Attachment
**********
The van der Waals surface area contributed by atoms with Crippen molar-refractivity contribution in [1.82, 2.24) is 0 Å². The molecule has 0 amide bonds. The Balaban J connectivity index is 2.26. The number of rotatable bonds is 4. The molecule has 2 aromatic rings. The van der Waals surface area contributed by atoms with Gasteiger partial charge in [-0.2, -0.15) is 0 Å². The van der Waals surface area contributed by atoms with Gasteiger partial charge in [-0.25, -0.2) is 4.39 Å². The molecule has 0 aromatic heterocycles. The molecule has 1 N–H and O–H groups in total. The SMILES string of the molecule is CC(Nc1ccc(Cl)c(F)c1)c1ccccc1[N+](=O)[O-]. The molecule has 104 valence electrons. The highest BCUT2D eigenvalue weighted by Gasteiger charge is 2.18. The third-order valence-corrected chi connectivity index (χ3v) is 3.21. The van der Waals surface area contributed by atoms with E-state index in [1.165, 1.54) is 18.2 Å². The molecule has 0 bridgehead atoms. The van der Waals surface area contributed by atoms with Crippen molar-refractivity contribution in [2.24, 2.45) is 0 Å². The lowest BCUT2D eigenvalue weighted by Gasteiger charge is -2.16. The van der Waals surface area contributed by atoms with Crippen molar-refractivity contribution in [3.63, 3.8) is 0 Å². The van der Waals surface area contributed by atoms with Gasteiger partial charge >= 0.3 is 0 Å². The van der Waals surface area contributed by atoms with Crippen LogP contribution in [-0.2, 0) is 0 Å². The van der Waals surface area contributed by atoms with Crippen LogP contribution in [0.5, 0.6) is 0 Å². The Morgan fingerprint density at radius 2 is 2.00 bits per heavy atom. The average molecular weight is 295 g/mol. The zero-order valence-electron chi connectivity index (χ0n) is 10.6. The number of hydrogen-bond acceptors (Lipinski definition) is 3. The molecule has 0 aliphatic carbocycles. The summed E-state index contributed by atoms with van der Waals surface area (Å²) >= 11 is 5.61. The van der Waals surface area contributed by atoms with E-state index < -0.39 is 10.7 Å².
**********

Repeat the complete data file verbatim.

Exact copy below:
The van der Waals surface area contributed by atoms with Crippen molar-refractivity contribution in [1.82, 2.24) is 0 Å². The molecule has 0 amide bonds. The Balaban J connectivity index is 2.26. The number of rotatable bonds is 4. The molecule has 2 aromatic rings. The van der Waals surface area contributed by atoms with Gasteiger partial charge in [-0.2, -0.15) is 0 Å². The van der Waals surface area contributed by atoms with Gasteiger partial charge in [-0.25, -0.2) is 4.39 Å². The molecule has 0 aromatic heterocycles. The molecule has 1 N–H and O–H groups in total. The SMILES string of the molecule is CC(Nc1ccc(Cl)c(F)c1)c1ccccc1[N+](=O)[O-]. The molecule has 104 valence electrons. The highest BCUT2D eigenvalue weighted by Gasteiger charge is 2.18. The third-order valence-corrected chi connectivity index (χ3v) is 3.21. The van der Waals surface area contributed by atoms with E-state index in [1.165, 1.54) is 18.2 Å². The molecule has 0 bridgehead atoms. The van der Waals surface area contributed by atoms with Crippen molar-refractivity contribution in [2.24, 2.45) is 0 Å². The lowest BCUT2D eigenvalue weighted by Gasteiger charge is -2.16. The van der Waals surface area contributed by atoms with Crippen molar-refractivity contribution in [3.63, 3.8) is 0 Å². The van der Waals surface area contributed by atoms with Gasteiger partial charge >= 0.3 is 0 Å². The van der Waals surface area contributed by atoms with Crippen LogP contribution in [-0.2, 0) is 0 Å². The van der Waals surface area contributed by atoms with Crippen LogP contribution in [0.5, 0.6) is 0 Å². The Morgan fingerprint density at radius 2 is 2.00 bits per heavy atom. The average molecular weight is 295 g/mol. The zero-order valence-electron chi connectivity index (χ0n) is 10.6. The number of hydrogen-bond acceptors (Lipinski definition) is 3. The molecule has 0 aliphatic carbocycles. The summed E-state index contributed by atoms with van der Waals surface area (Å²) >= 11 is 5.61. The van der Waals surface area contributed by atoms with E-state index < -0.39 is 10.7 Å².